“Light is a more effective option to communicate between microscopic world and macroscopic world. We can conceive that more complicated instructions can be sent to Nanorobots which provide scientists with a new tool to further develop more functions into Nanorobot and get us one step closer to daily life applications,” he added.
The University of Hong Kong (informally known as HKU or Hong Kong University) is a public research university located in Pok Fu Lam, Hong Kong Island, Hong Kong.
Founded in 1911 during the British Colonial era, it is the oldest tertiary institution in Hong Kong. The university was originally established in order to compete with other Great Powers that had opened higher learning institutions in China at the beginning of the twentieth century. The Hong Kong College of Medicine for Chinese, established in 1887, evolved to be the medical faculty, one of its first three faculties alongside Arts and Engineering. Academic life at the university was disrupted by the Japanese occupation of Hong Kong; however, following the end of the Second World War, the university underwent expansion with the founding of further departments and faculties.
Today HKU has 10 faculties with international students comprising around 24% of the student population. It exhibits strength in scholarly research and teaching of humanities, law, political sciences, biological sciences and medicine. It was the first team in the world which successfully isolated the corona virus, the causative agent of SARS, and has the most Academicians of the Chinese Academy of Sciences and Engineering (15) of any institution of the territory. The language of instruction is English, except when learning a particular language is an objective of the course.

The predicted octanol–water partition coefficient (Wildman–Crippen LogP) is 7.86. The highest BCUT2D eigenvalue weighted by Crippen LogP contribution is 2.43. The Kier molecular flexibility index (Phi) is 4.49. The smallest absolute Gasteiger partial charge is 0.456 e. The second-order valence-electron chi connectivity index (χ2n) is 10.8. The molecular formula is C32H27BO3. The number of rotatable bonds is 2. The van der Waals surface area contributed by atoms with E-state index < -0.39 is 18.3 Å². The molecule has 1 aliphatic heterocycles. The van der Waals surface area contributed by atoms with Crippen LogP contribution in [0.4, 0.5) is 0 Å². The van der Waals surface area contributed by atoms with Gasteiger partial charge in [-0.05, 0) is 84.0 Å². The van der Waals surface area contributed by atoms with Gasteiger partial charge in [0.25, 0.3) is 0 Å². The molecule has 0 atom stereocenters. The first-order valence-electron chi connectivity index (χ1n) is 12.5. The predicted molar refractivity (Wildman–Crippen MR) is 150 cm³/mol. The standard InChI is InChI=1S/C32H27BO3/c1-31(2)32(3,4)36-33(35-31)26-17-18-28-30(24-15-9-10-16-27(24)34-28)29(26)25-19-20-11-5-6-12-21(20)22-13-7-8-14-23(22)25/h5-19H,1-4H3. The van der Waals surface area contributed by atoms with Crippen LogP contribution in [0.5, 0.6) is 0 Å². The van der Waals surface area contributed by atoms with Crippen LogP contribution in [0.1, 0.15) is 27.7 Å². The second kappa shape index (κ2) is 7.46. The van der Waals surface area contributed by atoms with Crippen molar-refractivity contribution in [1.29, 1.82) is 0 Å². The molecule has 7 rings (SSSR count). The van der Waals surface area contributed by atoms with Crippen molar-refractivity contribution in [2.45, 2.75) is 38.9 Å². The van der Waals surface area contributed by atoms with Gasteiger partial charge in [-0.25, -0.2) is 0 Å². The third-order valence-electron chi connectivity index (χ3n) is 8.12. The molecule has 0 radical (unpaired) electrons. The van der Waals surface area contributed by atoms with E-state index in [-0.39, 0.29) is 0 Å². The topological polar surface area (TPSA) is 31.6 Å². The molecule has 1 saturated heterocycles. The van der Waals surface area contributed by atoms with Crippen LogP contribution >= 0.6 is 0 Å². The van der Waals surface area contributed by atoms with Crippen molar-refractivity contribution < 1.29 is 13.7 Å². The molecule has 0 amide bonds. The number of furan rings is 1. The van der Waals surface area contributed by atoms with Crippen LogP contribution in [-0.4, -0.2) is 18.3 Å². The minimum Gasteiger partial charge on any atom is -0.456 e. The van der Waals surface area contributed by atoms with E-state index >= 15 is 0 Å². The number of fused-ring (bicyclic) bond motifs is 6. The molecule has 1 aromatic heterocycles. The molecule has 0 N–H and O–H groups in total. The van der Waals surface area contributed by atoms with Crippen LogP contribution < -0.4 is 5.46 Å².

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CUHK Successfully Performed Hong Kong’s First Robotic Endoscopic Scarless Surgery – A Major Endoscopic Technological Breakthrough
The Chinese University of Hong Kong announced on Dec. 15 that it has achieved a major technological breakthrough and completed the world first human case series of robotic-assisted endoscopic submucosal dissection (ESD), which treats early gastric cancer.
CUHK Professor Philip Waiyan Chiu said on Dec. 15 that conventional treatment for gastric neoplasia involves resection and anastomosis (removing a diseased section of the intestine and sewing it shut), and carries certain risks of morbidity and mortality, while ESD is a new and effective technique for treatment of early stomach tumor.
Yet the major difficulty in performing ESD is that the design of traditional endoscope allows only single degree movements. Yet the newly designed robotic arms, set up jointly by CUHK, National University of Singapore, and Nanyang Technological University of Singapore, can be attached to the ordinary endoscopes to facilitate the performance of complex endoscopic surgery by extending the degree of movement through the two robotic arms.
Currently there are only five cases of robotic-assisted ESD performed in humans worldwide. CUHK performed the first two cases of robotic-assisted ESD for the treatment of early gastric neoplasia in Hong Kong.
CUHK said robotic-assisted ESD effectively reduces bleeding and infections and shortens the operation time. The two operations were successfully performed under general anesthesia, and the operation time was only 50 minutes for the first and 16 minutes for the second.
The researchers said that the new technology remains at the experimental stage; they hope it will be applied to clinical practice in five years. The researchers are also hoping to apply the robotic-assisted ESD technology to colon and rectal surgeries.